City Attorney Seeks Injunction Against Street Gang Members
Like the winged mythological monsters they are named for--with a dubious power to spoil whatever they descend upon--the Harpys street gang has soured the lives of residents and merchants in a neighborhood near USC, city prosecutors say.
Citing the gang’s involvement in shakedowns, extortion, robberies, vandalism and murder, the Los Angeles city attorney’s office hopes that a judge Monday will grant an injunction making it illegal for 29 of the gang’s members to associate with each other in public.
The neighborhood targeted by the proposed injunction runs from Washington Boulevard south to Jefferson Boulevard, between Figueroa Street and Normandie Avenue, said Jim McDougal, a prosecutor for the city attorney’s gang unit. Unlike some gang injunctions, the court orders sought by prosecutors would not prevent members from using pagers, cellular phones or other devices that are sometimes used to facilitate drug deals.
The Los Angeles Police Department’s senior lead officer for the target area says residents endure “silent suffering” as they live among glowering gang members. Police say there are about 450 active members of the gang.
“People are afraid to talk,” said Officer Guillermo Galvan of the LAPD’s Southwest Division. “Sometimes families threaten other families and say things like, ‘You better keep quiet--you know who my son is.’ ”
The injunction effort is the fifth by the city attorney’s office since a January 1997 state Supreme Court ruling allowing cities to prohibit suspected gang members from associating on street corners or annoying residents, McDougal said. A U.S. Supreme Court decision in April bolstered the ability of city and county prosecutors to use the method.
Similar orders have been credited with sharp reductions in gang-related crimes in the nearby stomping grounds of the 18th Street and Mara Salvatrucha gangs.
Although the American Civil Liberties Union argues that gang injunctions may simply force members to move their base of operations, McDougal said the Harpys cannot do that because of geographical impediments and the number of rivals outside its borders. Prosecutors say Harpys members have preyed overwhelmingly on their own people for four decades since their inception as a car club that got rougher and rougher.
A USC police detective called the Harpys “one of our big pains in the neck.”
Thirteen of the defendants already have felony convictions.
“This is a very turf-oriented gang. There’s lots of gunfire every time a rival gang comes in,” McDougal said. “Every time that happens, good people are put at risk.”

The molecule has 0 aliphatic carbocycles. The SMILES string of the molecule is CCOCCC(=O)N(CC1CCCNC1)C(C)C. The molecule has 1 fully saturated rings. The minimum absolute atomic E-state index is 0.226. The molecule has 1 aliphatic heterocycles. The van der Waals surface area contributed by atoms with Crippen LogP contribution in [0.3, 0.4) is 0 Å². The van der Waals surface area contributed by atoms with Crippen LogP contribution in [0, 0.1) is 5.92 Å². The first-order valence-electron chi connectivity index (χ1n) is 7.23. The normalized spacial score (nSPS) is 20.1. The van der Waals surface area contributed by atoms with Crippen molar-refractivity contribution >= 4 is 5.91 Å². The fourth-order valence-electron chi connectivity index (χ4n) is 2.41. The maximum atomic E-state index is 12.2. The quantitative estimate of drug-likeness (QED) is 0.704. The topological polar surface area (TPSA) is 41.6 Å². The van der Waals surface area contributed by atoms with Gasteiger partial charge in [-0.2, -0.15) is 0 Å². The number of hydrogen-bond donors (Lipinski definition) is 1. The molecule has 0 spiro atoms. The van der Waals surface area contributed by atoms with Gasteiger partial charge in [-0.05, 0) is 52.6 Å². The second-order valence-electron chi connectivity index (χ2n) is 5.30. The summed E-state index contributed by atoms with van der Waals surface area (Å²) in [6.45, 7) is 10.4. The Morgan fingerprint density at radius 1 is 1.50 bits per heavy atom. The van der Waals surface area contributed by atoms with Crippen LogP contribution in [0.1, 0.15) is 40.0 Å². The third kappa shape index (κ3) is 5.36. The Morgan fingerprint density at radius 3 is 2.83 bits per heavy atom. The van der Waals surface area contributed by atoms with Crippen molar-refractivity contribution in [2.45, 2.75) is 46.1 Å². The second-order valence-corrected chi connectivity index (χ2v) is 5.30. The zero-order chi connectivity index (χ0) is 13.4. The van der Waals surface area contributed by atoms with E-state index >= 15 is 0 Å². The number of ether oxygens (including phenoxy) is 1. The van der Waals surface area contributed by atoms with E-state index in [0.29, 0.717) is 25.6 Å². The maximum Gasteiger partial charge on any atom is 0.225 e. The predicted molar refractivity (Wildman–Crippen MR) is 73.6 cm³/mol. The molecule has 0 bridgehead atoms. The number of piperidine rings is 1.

Last week, Felipe “Clumsy” Alvarado, who police identified as a Harpy, was killed by gunfire from suspected 18th Street gang members at the corner of Washington Boulevard and Normandie Avenue. At least one of the victim’s companions was a defendant in the injunction, Galvan said.
Because the street gang is hemmed into its neighborhoods by larger adjacent gangs, including 18th Street and Mara Salvatrucha, prosecutors are hoping that the order could have a chilling effect on the Harpys gang activities.
“They shake down local taco and hamburger stands, small businesses whose workers live in the area,” McDougal said.
One such business owner said Saturday that a member of the Harpys asked for $150 to $180 a month for protection from the gang.
“There have been times when 30 or 40 of them were inside or outside my place stealing wallets, putting knives to customers, taking food without paying for it,” the business owner said. “I hired a security guard--they threatened him--and after a few days, he quit.”
The prosecutor said that residents and merchants often remain silent during community meetings with law enforcement officials, fearing for their safety if they publicly speak against the Harpys. In private, said McDougal, people have begged the city to do something about the gang.
In one of numerous declarations in favor of the gang injunction, one resident wrote: “On the MTA bus, one of [the Harpys] glared at me and showed that he was carrying a gun. The driver would not call the police--too afraid.”
The Youth Empowerment Project--a center run by a nonprofit organization providing a variety of services for youths, including computer and career training--has emerged as a defender of some Harpys against the injunction.
“We are against anything that keeps youths from succeeding,” said Mark Wilson, the center’s project director.
The city attorney’s office has expressed a willingness to make Youth Empowerment Project a place the defendants can go for services without violating the injunction, but Wilson said he doesn’t believe that would happen.
As part of its mission to provide outreach to youths, the center has hired about eight Harpys--two of them supervisors--and has at least 12 members of the gang who visit the facility.
Wilson said based on meetings with people in the neighborhood-- mediated in part by Harpys gang members--he believes that law enforcement accounts of the gang’s “terrorist” impact on the community are exaggerated.
Wilson added that the young people who come into the center, including Harpys, are “trying to change their lives.”
But LAPD gang officer Freddy Arroyo said he doubts that gangsters who have forgotten their origin as a car club and neighborhood football team will change that easily.
“Sometimes when I book a gang member, I tell him what a harpy is: A creature that’s part woman and part bird, and they shake their head and get mad,” Arroyo said. “They think a harpy is this powerful eagle.”